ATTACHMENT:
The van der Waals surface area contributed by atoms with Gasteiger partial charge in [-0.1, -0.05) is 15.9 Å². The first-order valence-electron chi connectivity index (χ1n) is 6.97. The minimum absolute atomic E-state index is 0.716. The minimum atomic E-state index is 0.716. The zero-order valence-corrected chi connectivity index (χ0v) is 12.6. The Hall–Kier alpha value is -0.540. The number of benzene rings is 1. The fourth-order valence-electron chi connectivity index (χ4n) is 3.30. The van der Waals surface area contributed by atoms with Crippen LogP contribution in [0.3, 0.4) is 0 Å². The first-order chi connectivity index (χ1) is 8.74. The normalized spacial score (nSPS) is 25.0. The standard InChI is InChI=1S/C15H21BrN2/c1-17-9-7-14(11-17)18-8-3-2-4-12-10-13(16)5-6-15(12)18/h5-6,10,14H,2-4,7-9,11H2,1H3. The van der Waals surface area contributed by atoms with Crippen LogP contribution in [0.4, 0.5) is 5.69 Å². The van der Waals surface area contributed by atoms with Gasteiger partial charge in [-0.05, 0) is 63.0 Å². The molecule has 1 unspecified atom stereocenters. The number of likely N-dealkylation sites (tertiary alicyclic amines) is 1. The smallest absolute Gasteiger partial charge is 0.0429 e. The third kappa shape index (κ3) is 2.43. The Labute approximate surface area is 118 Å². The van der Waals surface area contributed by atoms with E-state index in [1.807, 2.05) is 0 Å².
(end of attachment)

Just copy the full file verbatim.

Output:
The van der Waals surface area contributed by atoms with Gasteiger partial charge in [-0.1, -0.05) is 15.9 Å². The first-order valence-electron chi connectivity index (χ1n) is 6.97. The minimum absolute atomic E-state index is 0.716. The minimum atomic E-state index is 0.716. The zero-order valence-corrected chi connectivity index (χ0v) is 12.6. The Hall–Kier alpha value is -0.540. The number of benzene rings is 1. The fourth-order valence-electron chi connectivity index (χ4n) is 3.30. The van der Waals surface area contributed by atoms with Crippen LogP contribution in [0.3, 0.4) is 0 Å². The first-order chi connectivity index (χ1) is 8.74. The normalized spacial score (nSPS) is 25.0. The standard InChI is InChI=1S/C15H21BrN2/c1-17-9-7-14(11-17)18-8-3-2-4-12-10-13(16)5-6-15(12)18/h5-6,10,14H,2-4,7-9,11H2,1H3. The van der Waals surface area contributed by atoms with Crippen LogP contribution in [0.4, 0.5) is 5.69 Å². The van der Waals surface area contributed by atoms with Gasteiger partial charge in [-0.05, 0) is 63.0 Å². The molecule has 1 unspecified atom stereocenters. The number of likely N-dealkylation sites (tertiary alicyclic amines) is 1. The smallest absolute Gasteiger partial charge is 0.0429 e. The third kappa shape index (κ3) is 2.43. The Labute approximate surface area is 118 Å². The van der Waals surface area contributed by atoms with E-state index in [1.807, 2.05) is 0 Å².